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    ABSTRACT: Although relatively recent, human activities in Antarctica, such as growing tourism, fishery activities, and scientific operations, have affected some areas of this continent. These activities eventually release pollutants, such as petroleum and its derivatives and sewage, into this environment. Located on King George Island (25 de Mayo Island), Potter Cove (62°14′S, 58°39′W) is home to the Argentine Carlini research station. To evaluate the anthropogenic impacts surrounding Potter Cove, sediment samples were collected and analysed for sewage and fuel introduction via the determination of organic markers. The highest concentrations were found in the central portion of the fjords, where fine sediments are deposited and the accumulation of organic molecules is favoured. Aliphatic hydrocarbons were mainly derived from biogenic sources, evidenced by the predominance of odd short-chain n-alkanes. Anthropogenic impacts were evidenced primarily by the presence of PAHs, which were predominantly related to petrogenic sources, such as vessel and boat traffic. Sewage marker concentrations were much lower than those found in other Antarctic regions. These results indicate that oil hydrocarbons and sewage inputs to Potter Cove may be considered low or only slightly influential.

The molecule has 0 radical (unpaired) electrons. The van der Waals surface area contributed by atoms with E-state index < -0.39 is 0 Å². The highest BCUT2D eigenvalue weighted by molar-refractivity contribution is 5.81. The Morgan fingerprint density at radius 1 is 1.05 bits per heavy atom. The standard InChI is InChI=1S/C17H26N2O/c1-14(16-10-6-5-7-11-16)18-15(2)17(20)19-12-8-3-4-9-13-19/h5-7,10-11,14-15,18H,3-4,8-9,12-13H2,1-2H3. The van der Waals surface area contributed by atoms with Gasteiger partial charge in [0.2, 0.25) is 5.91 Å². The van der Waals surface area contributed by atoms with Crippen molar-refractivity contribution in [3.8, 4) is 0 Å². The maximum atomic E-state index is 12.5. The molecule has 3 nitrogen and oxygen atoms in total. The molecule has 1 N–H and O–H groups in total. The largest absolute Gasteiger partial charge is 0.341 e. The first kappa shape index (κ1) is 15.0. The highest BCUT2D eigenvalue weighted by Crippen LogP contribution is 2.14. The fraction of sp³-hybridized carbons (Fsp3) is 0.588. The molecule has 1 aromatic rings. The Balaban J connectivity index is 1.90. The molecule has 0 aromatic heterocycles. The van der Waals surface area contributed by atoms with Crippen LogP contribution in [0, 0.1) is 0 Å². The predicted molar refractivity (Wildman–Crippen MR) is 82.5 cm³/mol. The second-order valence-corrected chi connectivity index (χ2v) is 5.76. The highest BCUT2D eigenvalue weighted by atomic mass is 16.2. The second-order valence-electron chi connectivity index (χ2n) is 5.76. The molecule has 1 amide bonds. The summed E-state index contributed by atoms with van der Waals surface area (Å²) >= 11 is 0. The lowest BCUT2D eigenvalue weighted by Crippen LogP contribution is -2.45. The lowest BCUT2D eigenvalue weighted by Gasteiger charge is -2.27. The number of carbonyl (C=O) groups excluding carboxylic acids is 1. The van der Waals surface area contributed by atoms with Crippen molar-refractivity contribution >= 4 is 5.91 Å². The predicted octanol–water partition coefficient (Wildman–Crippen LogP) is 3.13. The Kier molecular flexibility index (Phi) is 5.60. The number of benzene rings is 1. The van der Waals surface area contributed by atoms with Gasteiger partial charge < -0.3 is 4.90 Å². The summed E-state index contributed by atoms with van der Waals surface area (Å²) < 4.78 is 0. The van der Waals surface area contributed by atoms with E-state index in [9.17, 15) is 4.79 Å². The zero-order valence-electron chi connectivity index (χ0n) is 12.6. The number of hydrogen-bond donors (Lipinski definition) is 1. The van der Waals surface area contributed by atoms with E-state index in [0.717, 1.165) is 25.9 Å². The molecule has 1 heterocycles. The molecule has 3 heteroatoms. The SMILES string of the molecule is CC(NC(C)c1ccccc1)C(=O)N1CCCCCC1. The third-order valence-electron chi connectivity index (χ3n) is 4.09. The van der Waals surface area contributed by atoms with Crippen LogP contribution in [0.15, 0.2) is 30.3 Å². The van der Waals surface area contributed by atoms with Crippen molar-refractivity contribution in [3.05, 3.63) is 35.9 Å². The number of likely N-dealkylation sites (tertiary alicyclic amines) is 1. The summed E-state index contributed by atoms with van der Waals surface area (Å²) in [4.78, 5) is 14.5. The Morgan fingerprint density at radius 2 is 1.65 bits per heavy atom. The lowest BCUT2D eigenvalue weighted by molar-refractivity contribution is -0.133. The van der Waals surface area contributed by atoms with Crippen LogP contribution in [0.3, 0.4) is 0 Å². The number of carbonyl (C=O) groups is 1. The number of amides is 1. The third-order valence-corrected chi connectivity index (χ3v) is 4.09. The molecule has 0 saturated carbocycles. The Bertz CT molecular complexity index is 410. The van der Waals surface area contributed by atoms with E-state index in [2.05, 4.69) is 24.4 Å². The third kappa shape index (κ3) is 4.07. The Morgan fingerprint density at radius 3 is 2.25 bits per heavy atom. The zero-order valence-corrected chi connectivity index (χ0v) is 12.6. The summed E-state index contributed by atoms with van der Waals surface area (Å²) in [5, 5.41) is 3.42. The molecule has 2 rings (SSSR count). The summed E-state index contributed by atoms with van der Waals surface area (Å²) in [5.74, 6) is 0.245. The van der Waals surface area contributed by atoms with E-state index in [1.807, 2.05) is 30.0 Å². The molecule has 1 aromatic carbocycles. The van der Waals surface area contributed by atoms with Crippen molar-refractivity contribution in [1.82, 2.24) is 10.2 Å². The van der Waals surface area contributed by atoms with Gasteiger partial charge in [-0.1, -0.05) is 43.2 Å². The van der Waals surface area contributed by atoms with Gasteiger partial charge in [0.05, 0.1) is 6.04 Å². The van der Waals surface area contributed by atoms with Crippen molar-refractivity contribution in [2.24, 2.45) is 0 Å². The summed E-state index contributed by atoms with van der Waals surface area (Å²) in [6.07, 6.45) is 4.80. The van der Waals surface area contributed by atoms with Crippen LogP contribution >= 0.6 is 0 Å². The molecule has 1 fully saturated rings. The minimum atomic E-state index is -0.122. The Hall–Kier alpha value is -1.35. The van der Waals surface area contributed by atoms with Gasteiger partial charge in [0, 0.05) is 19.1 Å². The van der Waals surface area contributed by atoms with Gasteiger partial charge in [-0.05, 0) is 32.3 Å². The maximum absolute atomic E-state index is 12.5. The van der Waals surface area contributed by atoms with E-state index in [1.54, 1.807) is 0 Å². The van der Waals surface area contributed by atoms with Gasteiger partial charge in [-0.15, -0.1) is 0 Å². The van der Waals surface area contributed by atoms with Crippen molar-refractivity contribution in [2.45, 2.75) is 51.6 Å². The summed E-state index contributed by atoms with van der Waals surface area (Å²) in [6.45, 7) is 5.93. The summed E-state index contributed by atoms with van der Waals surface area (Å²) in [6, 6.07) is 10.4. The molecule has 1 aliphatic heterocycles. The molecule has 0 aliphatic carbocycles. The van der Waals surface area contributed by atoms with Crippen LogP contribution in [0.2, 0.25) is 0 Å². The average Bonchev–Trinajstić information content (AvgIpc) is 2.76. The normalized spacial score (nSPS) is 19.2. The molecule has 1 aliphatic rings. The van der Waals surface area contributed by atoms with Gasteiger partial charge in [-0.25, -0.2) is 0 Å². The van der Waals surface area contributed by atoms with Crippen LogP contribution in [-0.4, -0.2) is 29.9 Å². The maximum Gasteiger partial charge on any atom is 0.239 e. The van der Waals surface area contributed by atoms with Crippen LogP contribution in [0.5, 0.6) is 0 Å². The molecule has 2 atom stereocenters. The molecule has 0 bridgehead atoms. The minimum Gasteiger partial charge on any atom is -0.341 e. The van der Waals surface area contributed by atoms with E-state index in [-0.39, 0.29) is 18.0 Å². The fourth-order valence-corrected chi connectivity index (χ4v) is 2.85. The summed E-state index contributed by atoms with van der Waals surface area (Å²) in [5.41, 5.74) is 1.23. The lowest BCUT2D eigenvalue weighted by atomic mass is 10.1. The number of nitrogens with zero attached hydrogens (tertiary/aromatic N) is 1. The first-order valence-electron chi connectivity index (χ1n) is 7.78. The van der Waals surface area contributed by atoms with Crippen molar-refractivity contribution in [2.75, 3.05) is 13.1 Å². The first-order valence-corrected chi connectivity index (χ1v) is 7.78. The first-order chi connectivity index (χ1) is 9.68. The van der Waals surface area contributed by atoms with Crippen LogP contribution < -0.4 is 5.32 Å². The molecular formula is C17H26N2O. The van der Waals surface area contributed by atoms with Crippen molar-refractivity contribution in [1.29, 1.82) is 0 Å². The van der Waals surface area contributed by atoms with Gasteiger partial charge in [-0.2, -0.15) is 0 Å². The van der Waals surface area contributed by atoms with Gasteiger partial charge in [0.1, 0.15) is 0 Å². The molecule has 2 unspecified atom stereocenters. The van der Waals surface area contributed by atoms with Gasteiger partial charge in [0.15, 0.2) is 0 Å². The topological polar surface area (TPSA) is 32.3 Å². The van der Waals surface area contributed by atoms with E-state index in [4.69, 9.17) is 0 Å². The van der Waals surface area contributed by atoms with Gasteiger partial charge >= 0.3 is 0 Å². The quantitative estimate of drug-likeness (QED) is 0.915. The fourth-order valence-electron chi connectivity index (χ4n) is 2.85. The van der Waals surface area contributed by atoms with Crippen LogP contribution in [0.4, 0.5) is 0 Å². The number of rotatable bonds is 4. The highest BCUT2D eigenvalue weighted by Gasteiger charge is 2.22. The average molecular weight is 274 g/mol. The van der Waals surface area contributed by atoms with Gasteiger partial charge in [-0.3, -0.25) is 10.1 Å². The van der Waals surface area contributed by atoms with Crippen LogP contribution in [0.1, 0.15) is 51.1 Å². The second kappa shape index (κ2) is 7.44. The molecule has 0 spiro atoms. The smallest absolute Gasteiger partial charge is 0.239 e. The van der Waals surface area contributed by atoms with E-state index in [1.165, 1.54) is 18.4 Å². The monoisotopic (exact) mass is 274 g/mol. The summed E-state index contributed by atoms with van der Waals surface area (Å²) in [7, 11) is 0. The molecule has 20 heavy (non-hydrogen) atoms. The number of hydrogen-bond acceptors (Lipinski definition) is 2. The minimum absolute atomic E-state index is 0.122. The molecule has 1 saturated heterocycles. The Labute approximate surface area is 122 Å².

Science of The Total Environment 09/2015; 502:408-416.